In addition, diagnostic device studies (e.g., in vitro diagnostic studies) are exempt from the requirements of 21 CFR Part 812 under certain circumstances.
If an exempt device study is being conducted to collect data to support either a clinical investigation or a marketing application, then the study must comply with 21 CFR Part 50 and should comply with 21 CFR Part 56. 21 CFR 50.1(a), 21 CFR 50.20, 21 CFR 56.101(a), 21 CFR 56.103.
When reviewing a device trial, the Institutional Review Board (IRB) will make the following decisions, based on the guidance provided by the FDA in “Significant Risk and Nonsignificant Risk Medical Device Studies”:
- IRBs should make the SR or NSR determination about a study by reviewing relevant information at a convened meeting. This information includes the description of the device, reports of prior investigations conducted with the device, the proposed investigational plan, and subject selection criteria. The sponsor should provide the IRB with a risk assessment and the rationale used in making its SR or NSR determination.
- An IRB may agree or disagree with the sponsor’s initial NSR assessment.
- If the IRB determines the study is NSR, the IRB may approve the study using the criteria at 21 CFR 56.111. The study may begin without submission of an IDE application to FDA.
- If the IRB disagrees with the sponsor’s NSR assessment and decides the study is SR, the IRB must tell the clinical investigator, and where appropriate, the sponsor. (See 21 CFR 812.66).
- An IRB may approve the study as an SR device study, but the study may not begin until FDA approves the sponsor’s IDE application.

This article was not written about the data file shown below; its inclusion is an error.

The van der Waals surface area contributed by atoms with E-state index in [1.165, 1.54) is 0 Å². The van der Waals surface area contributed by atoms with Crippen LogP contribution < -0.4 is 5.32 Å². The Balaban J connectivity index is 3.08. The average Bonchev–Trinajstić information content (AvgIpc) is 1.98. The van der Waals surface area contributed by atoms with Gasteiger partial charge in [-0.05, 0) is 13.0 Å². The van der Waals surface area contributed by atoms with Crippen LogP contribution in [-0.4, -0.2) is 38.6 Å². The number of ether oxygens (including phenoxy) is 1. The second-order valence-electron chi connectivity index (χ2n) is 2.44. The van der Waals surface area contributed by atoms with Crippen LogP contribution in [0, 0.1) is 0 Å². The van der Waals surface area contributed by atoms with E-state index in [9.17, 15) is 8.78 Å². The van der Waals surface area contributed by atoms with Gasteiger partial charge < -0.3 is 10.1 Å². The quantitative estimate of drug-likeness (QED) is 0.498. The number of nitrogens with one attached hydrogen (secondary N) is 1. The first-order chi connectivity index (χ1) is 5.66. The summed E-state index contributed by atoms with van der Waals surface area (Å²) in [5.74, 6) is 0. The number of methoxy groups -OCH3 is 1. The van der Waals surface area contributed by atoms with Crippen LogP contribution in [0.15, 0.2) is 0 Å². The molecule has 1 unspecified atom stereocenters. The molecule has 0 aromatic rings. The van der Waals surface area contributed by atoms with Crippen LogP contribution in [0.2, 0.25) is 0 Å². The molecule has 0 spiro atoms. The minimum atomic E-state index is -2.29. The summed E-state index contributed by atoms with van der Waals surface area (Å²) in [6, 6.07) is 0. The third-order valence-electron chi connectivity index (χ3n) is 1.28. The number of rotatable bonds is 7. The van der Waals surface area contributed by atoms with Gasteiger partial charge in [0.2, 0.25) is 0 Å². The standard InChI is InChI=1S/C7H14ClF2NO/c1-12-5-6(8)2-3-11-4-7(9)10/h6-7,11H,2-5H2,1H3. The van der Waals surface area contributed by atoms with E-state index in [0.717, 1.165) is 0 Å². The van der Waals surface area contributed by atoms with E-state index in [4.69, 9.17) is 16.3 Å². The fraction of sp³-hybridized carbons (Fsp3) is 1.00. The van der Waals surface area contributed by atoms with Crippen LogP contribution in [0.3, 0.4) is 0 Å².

- To facilitate the IRB’s review of the study, an IRB may ask the sponsor for proof that an SR study has an FDA-approved IDE application (i.e., a copy of FDA’s approval or conditional approval letter).
- The IRB should document its SR/NSR determination in the IRB meeting minutes.
Special Device Use Cases
- Emergency Use Device
- Compassionate Use Device
- Custom device use: FDA regulations do not require review and approval for custom device use. To be considered a custom device, the device must meet all of the criteria, which are described in section 520(b) of the act and at 21 CFR 812.3(b).
- Humanitarian Use Device Guidance
- Off-label use of a legally marketed device: When a physician uses a legally marketed device outside its labeling to treat a patient and no research is being done, IRB review is not required. Note: Although not required by FDA, an IRB may still decide on its own initiative to review such use. When the off-label use of a legally marketed device is part of a research study collecting safety and effectiveness data involving human subjects, IRB review and approval is required (21 CFR 812.2(a)).
When the investigator is also the sponsor, the investigator assumes the responsibilities of the sponsor in addition to those of the investigator. Additional guidance regarding sponsor responsibilities for SR and NSR devices can be found in Information Sheet Guidance For IRBs, Clinical Investigators, and Sponsors, Significant Risk and Nonsignificant Risk Medical Device Studies as well as 21 CFR 812, Subpart C: Responsibilities of Sponsors and 21 CFR 812, Subpart E: Responsibilities of Investigators.
- FDA section 21 CFR 812
- FDA Information Sheet Guidance For IRBs, Clinical Investigators, and Sponsors, Frequently Asked Questions About Medical Devices
- FDA Information Sheet Guidance For IRBs, Clinical Investigators, and Sponsors, Significant Risk and Nonsignificant Risk Medical Device Studies